Icerya purchasi Maskell
Taxonomic placing: Insecta, Hemimetabola, Hemiptera, Sternorrhyncha, Coccomorpha, Coccoidea, Monophlebidae.
Common name: Cottony-cushion scale, fluted scale.
Geographical distribution: This pest occurs wherever citrus is grown. It is of Australian origin and has invaded the Middle East in the early years of the 20th century. CIE Map #51, 1971 (revised).
Host plants: Cottony-cushion scale develops on many perennial shrubs and trees, being a pest mostly of citrus, occasionally of roses.
Morphology: The body of the female (and all other stages) is dark-red, 0.6-0.8 mm long, covered by white wax and carrying behind it a large, white striated ovisac. The legs and antennae are black. The ventral side of the body bears many wax glands. The rare male is also dark-red, with a single pair of wings and long antennae.
Life cycle: The hermaphroditic female lays her several hundred eggs, whose number depending on the season and the host plant, into its ovisac. The emerging crawlers settle nearby, mostly along branches and leaf veins. Shortly after settling they begin to secrete white wax, first as isolated plates and later as a total cover. The pest moves about throughout its life, preferring the inside of trees. There are three to four annual generations. Males are rare, usually appearing during very hot weather. Although they mate with the females, it is not clear whether they are functional. The scale may easily be mass-reared on citrus seedlings.
Economic importance: The pest sucks out plant sap, injects toxins and secretes much honeydew, which is colonized by sootymold fungi. Heavily infested trees may shed all their leaves and fruit, resulting in total yield loss and even death. The pest can destroy entire orchards. Affected trees appear to be black, due to the sooty mold, with white spots, the bodies of the scales.
Chemical control: The pest may be controlled with organophosphates or white oils. The insect growth regulator Buprofezin killed almost all crawlers and young nymphs; elder nymphs were less affected.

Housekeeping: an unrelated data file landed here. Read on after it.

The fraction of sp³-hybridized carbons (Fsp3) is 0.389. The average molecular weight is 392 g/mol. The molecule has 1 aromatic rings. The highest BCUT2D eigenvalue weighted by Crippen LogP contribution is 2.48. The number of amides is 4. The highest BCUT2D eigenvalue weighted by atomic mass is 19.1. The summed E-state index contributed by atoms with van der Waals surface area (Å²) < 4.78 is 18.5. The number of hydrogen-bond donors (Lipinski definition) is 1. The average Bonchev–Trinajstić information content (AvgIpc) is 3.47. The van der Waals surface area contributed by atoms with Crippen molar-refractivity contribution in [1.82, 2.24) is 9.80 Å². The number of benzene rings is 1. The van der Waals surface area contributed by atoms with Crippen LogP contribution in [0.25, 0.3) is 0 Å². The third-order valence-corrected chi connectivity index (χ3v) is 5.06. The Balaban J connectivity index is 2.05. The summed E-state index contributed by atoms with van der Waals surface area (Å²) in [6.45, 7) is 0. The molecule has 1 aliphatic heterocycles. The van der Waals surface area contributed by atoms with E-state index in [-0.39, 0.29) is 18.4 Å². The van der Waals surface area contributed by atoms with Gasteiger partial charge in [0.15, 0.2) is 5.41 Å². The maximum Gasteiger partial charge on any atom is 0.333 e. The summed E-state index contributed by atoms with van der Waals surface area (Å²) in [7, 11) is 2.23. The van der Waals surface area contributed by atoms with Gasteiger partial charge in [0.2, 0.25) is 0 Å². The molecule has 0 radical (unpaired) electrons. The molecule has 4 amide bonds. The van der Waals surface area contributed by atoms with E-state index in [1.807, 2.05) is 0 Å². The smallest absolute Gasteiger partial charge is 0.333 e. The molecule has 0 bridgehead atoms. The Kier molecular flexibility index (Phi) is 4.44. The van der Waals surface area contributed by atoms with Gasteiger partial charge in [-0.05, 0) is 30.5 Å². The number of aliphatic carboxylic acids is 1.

Biological control: This scale, accidentally introduced from Australia into the U.S.A. in the 1860s, became a destructive citrus pest until it was totally control by the vedalia beetle, Rodolia cardinalis Mulsant Coccinellidae introduced from Australia in the 1880s. The pest invaded Israel around 1912, and was soon controlled by the vedalia, this control holding as long as the beetle is not harmed by pesticides, or affected by toxic secondary plant constituents moving from the pest to the beetle. The cryptochaetid endoparasitoid Cryptochaetum iceryae Williston was introduced into Egypt in 1902 and into Israel in the late 1980s in order to supplement the effect of the vedalia. The fly is established in Israel and is expected to contribute to the pest’s control in the cooler, more northerly parts of the region. The control of the cottony-cushion scale was the first outstanding example of the successful biological control of a pest by an introduced natural enemy.
Mendel, Z. and Blumberg, D. 1991. Colonization trials with Cryptochetum iceryae and Rodolia iceryae for improved biological control of Icerya purchasi in Israel. Biological Control 1: 68-74.
Mendel, Z., Blumberg, D. and Ishaaya, I. 1991. Effect of Buprofezin on Icerya purchasi and Planococcus citri. Phytoparasitica 19: 103-112.
Quezada, J.R. and DeBach, P. 1973. Bioecological studies of the cottony cushion scale, Icerya purchasi Mask., and its natural enemies Rodolia cardinalis Mul. and Cryptochetum iceryae Will., in southern California. Hilgardia 41: 631-688.
Ragab, M.E. 1995. Adaptation of Rodolia cardinalis (Mulsant) (Col., Coccinellidae) to Icerya aegyptiaca (Douglas) (Hom., Margrodidae) as compared with Icerya purchasi Mask. Journal of Applied Entomology 119: 621–623.
Rivnay, E. 1968. Biological control of pests in Israel (a review 1905-1965). Israel Journal of Entomology 3: 1-156.